#### Write4U

**Valued Senior Member**

Is that not what I have been telling you all this time?(continued...)

Let's talk about Fibonacci and pi (again).

What are you talking about?

Look: $pi = 3.1415926535...$

Pi is not a "whole number". See those digits after the decimal point? Those are what tell you it isn't a whole number.

Time is associated with Pi? How does that work?Pi can't "revert" to a whole number, or to any number other than what it is. It is a fixed mathematical constant. Its value doesn't change over time.

Not really exactly the same value, does it?Pi can be defined as the ratio of the circumference of a circle to its diameter. It has an exact value, given above, becauseeverycircle has the same ratio of the circumference to the diameter. Defining pi this way is not the only way to define it, but all the others ways give the same value, however.

Can you clarify "a universal constant that can be used in any calculation is G=0.00458" ? What universal constant does this refer to? It appears to be meaningless as posited, no different than my example of 2 = 3 is not a true mathematical equation without additional qualifiers.Try to keep track of what you've written earlier. Remember that you asked me (post #136):

Give me a non-mathematical equation of a universal constant that can be used in any calculation.I asked you what a non-mathematical equation would look like, and your response is now "2=3". Okay, in light of that, here's my answer to your question:

A non-mathematical equation for a universal constant that can be used in any calculation is G=0.00458. Since a non-mathematical equation appears to be any equation that is incorrect, according to your example, then here is an equation for a universe constant that is incorrect. You can use it in any calculation you like. You won't get any meaningful answers, but don't let that stop you.

An equation is by definition a mathematical construct.Now, the more important question is: why did you ask for such a thing in the first place? What on earth were you thinking?

According to Tegmark there are no universal objects or patterns that do not have a mathematical value or function.And so....?

The video I linked to in post #150Sounds nuts to me. Can you please link me to an actual quote from him that says that?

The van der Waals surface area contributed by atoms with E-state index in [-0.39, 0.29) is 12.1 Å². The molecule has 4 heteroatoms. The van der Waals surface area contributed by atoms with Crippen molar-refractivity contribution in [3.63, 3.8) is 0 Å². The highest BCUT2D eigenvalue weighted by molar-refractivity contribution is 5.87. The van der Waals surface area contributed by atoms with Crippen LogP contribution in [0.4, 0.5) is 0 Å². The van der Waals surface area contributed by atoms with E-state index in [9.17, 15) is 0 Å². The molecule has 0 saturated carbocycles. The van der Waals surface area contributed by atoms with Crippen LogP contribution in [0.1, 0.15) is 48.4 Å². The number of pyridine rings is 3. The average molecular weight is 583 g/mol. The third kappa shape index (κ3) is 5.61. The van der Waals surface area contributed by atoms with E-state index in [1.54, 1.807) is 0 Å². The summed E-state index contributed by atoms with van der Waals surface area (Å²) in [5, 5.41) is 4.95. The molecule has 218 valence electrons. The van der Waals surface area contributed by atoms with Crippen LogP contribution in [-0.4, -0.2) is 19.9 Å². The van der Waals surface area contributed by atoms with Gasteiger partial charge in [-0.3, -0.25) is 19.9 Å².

So you say.All I can say is that the only mathematics we have discussed here so far has involved pi and the Fibonacci sequence, and you haven't had much of a clue about either of those, so far.

Here's the latest from you:Write4U said:

The number 1 comes before the number 2 in the chronology of time.

The universe did not start @ t2, it started @ t1.

Counting time doesn't count? That's a new one.The first thing to note here is that your comment about the universe is completely irrelevant. We're talking about counting numbers.

I'd like to see you fashion a clock without a time counting mechanism.The second thing is that there is no "chronology of time" in the counting numbers. The numbers 1, 2, 3, etc. exist out there in mathematics land as a complete concept. Time is not there in mathematics land with them.

Right , it's a meaningless proposition.There's nothing that says the number 3 comes earlier in time than the number 28.

You'd still be counting "one, two, three" forward in time.You're probably confused because whenyoucount, you say "One, two, three..." and you say the word "one" before you say "three", so you think that therefore "one" comes "before" (i.e. earlier in time than) three. But what if you count backwards: "Three, two, one, blastoff!" There, "three" comes earlier in time than "one".

There is time inherent in counting. What numbers you count is irrelevant. My claim is that time emerges simultaneous to change and does not have any measurable (countable) properties in and of itself.Can you see that there's notimeinherent in the counting numbers?

No, I am claiming that clocks track the emergence of time.You might argue that 3 o'clock comes after 1 o'clock on your clock. But in that case you're talking about events that happenin time.You're not just dealing with the counting numbers themselves. (Also, 1 o'clock comes after 12 o'clock.)

Of course it does. The Fibonacci sequence is a growth function with duration and as such it creates time in the growth process. Farmers rely on that when planting crops.For all the same reasons, there is no time ordering in the Fibonacci sequence. The number 8 issmaller thanthe number 21 in that sequence, but it does not "come before it", in the sense of being earlier in time.

Instant creationism is a religious concept. I am addressing the mathematical chronologies of universal functions.You're talking about theprocess of calculatingthere, not anything intrinsic to the resulting sequence of numbers. Can you see?

Are you suggesting that this sequence exists in reality? Part of sequential shrinkage?Look. Suppose I define a new sequence like this: xxxxxxxxx

Then, applying the rule we will find the following sequence of numbers: $21, 13, 8, 5, 3, 2, 1, 1.$

This is part of the Fibonacci sequence. Does the number 13 come before 21 in this sequence? Is it earlier in time?

There is mention of the fibonacci sequence in relation to spacetime....difference. How do spiral galaxies form in spacetime? How do spirals form anywhere inside spacetime? I submit the "golden mean" is a mathematical potential of spacetime.[/quote]No! The Fibonacci sequence hasnothingto do with spacetime. There's no mention of spacetime in any definition of the Fibonacci sequence. It isn't mentioned because it's not necessary.

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